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Five key employee security behaviours that can reduce cyber risk

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As cyber criminals become increasingly sophisticated, professional and resourceful, organisations must extend their lines of defence beyond technical controls and crisis response plans to their people.

Unfortunately, the crucial people component is not always fully considered; security can be seen as simply a technology problem and there is often substantial under investment in educating employees about their role in securing the organisation.

The level of resourcefulness shown by cyber criminal groups needs to be matched by organisations in their response to cyber attacks. Ensuring that employees fully understand and demonstrate the right security behaviours is key to reducing the efficacy of a potential cyber attack.

How cyber attacks can exploit human error or vulnerability

Cyber attackers consider every possible vulnerability when trying to gain access to an organisation and they often see people as a weak link. Taking human-operated ransomware as an example, there are key points on the typical attack path that can rely on human error or vulnerabilities for the ransomware to deploy successfully. That’s why it’s important that certain security behaviours should be demonstrated by employees to help counter the threat of ransomware and other cyber attacks.

An effective security culture is broader than just tick box activities but existing activities to manage the people component of security are often not effective in supporting this type of cyber risk reduction.

How a human-operated ransomware attack can exploit human error or vulnerability

Firstly, the attack is often based on successful reconnaissance by criminals to steal information from open social media profiles or other websites that can be used in social engineering or phishing attacks. Phishing of employees using this information is then carried out to deploy malware to workstations.

Firstly, the attack is often based on successful reconnaissance by criminals to steal information from open social media profiles or other websites that can be used in social engineering or phishing attacks. Phishing of employees using this information is then carried out to deploy malware to workstations.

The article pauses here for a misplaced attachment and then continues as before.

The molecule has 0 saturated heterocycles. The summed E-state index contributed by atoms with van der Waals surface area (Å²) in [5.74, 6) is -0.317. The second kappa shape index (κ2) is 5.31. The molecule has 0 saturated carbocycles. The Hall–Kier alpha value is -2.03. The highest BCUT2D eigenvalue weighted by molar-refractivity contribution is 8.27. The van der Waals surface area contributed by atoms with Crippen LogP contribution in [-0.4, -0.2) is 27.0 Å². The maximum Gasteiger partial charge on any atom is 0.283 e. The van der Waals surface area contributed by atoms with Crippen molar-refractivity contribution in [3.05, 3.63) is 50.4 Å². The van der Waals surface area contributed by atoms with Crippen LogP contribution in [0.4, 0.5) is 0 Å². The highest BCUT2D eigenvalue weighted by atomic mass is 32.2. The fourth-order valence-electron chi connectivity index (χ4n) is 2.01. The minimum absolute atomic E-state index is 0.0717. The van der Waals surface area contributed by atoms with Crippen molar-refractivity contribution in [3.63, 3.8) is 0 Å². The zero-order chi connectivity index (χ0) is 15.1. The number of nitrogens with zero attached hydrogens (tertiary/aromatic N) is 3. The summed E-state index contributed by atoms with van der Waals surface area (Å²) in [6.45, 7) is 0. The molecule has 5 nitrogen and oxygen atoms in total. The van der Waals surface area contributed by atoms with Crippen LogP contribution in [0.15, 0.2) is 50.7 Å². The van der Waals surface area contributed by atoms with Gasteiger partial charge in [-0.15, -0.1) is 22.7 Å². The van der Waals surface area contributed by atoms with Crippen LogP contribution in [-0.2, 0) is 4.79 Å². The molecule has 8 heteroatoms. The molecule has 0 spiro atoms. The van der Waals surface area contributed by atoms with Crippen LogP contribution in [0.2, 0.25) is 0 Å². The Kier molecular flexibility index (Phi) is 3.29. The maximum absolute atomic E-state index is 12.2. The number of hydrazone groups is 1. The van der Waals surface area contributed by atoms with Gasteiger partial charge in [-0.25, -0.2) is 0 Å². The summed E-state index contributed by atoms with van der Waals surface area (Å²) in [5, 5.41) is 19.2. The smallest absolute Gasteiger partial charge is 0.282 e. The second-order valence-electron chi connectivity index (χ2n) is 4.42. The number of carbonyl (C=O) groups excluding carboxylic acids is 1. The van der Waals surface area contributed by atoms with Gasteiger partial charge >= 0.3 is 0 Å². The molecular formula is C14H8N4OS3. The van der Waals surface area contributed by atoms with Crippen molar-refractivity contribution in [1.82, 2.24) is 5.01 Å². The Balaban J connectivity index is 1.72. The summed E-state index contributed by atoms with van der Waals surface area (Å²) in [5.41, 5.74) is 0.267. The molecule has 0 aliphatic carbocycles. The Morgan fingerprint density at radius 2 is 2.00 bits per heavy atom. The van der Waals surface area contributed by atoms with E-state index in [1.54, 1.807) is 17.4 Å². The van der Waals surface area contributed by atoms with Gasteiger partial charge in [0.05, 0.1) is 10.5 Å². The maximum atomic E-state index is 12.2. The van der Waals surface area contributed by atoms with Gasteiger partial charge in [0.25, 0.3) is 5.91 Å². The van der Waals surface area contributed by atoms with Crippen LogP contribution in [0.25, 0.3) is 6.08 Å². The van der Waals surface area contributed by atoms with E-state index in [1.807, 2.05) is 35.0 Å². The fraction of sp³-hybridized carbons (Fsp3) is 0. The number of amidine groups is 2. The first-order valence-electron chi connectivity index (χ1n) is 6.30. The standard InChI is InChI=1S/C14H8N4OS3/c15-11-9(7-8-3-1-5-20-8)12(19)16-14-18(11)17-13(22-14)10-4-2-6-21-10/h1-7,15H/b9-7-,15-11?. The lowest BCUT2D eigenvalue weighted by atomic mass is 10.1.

Five key security behaviours to reduce cyber attack efficacy

Social media

Help your people to be more secure and not over-post on social media. As well as training and awareness, hold drop-in sessions where staff can get hands-on practical advice and tips.

Phishing behaviours

Ensure you are supporting your people to identify and report phishing. Don't just try to catch them out with simulations and blame them for a high click rate.

Use of shadow IT

We have seen an increase in this with remote working. There are often reasons people use shadow IT - such as a workaround to help them do their job faster - so speak to your people, identify why they are doing this and help them find secure alternatives.

Passwords

Firstly, the attack is often based on successful reconnaissance by criminals to steal information from open social media profiles or other websites that can be used in social engineering or phishing attacks. Phishing of employees using this information is then carried out to deploy malware to workstations.

Consult and report

Often people are not sure what to report or how. Help them understand what to look out for, and make it easy for them to consult and report.

Many things influence behaviour and emphasis must be placed on understanding what’s driving current behaviour across your employees. Use this information to design activities and interventions that will make a difference rather than making false assumptions.

Interventions that can improve awareness of cyber threats and encourage the right behaviours will help build an effective security culture and create a stronger, more resilient organisation.

Get in touch with the PwC security culture team to find out how we can help you understand security behaviours and improve security culture at your organisation.

This article was first published in www.pwc.co.uk, where you can also download the full research.

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